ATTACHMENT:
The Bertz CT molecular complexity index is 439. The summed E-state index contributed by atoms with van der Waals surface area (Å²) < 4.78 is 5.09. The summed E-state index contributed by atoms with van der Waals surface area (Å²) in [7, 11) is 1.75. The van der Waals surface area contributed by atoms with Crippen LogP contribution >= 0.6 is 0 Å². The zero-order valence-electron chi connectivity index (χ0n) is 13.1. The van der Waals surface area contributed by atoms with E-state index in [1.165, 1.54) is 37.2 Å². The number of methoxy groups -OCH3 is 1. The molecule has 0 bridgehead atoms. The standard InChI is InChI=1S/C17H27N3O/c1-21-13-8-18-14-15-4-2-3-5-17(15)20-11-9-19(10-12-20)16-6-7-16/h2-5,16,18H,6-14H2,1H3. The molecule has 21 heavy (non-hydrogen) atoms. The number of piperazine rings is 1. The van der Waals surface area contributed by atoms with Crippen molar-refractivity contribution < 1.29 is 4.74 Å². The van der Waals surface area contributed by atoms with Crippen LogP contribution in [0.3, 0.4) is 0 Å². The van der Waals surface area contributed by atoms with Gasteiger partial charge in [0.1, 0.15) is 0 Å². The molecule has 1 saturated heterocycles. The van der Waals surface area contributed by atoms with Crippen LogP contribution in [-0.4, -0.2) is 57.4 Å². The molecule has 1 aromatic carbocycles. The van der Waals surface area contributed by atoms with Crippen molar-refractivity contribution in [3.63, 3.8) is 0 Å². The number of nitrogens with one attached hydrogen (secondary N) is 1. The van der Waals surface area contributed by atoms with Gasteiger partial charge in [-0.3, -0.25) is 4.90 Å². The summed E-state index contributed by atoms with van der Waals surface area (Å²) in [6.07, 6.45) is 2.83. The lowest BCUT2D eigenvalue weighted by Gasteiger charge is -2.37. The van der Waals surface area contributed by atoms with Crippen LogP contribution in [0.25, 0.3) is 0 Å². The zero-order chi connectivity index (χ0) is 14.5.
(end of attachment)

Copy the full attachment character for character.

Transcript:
The Bertz CT molecular complexity index is 439. The summed E-state index contributed by atoms with van der Waals surface area (Å²) < 4.78 is 5.09. The summed E-state index contributed by atoms with van der Waals surface area (Å²) in [7, 11) is 1.75. The van der Waals surface area contributed by atoms with Crippen LogP contribution >= 0.6 is 0 Å². The zero-order valence-electron chi connectivity index (χ0n) is 13.1. The van der Waals surface area contributed by atoms with E-state index in [1.165, 1.54) is 37.2 Å². The number of methoxy groups -OCH3 is 1. The molecule has 0 bridgehead atoms. The standard InChI is InChI=1S/C17H27N3O/c1-21-13-8-18-14-15-4-2-3-5-17(15)20-11-9-19(10-12-20)16-6-7-16/h2-5,16,18H,6-14H2,1H3. The molecule has 21 heavy (non-hydrogen) atoms. The number of piperazine rings is 1. The van der Waals surface area contributed by atoms with Crippen molar-refractivity contribution < 1.29 is 4.74 Å². The van der Waals surface area contributed by atoms with Crippen LogP contribution in [0.3, 0.4) is 0 Å². The van der Waals surface area contributed by atoms with Gasteiger partial charge in [0.1, 0.15) is 0 Å². The molecule has 1 saturated heterocycles. The van der Waals surface area contributed by atoms with Crippen LogP contribution in [-0.4, -0.2) is 57.4 Å². The molecule has 1 aromatic carbocycles. The van der Waals surface area contributed by atoms with Crippen molar-refractivity contribution in [3.63, 3.8) is 0 Å². The number of nitrogens with one attached hydrogen (secondary N) is 1. The van der Waals surface area contributed by atoms with Gasteiger partial charge in [-0.3, -0.25) is 4.90 Å². The summed E-state index contributed by atoms with van der Waals surface area (Å²) in [6.07, 6.45) is 2.83. The lowest BCUT2D eigenvalue weighted by Gasteiger charge is -2.37. The van der Waals surface area contributed by atoms with Crippen LogP contribution in [0.25, 0.3) is 0 Å². The zero-order chi connectivity index (χ0) is 14.5.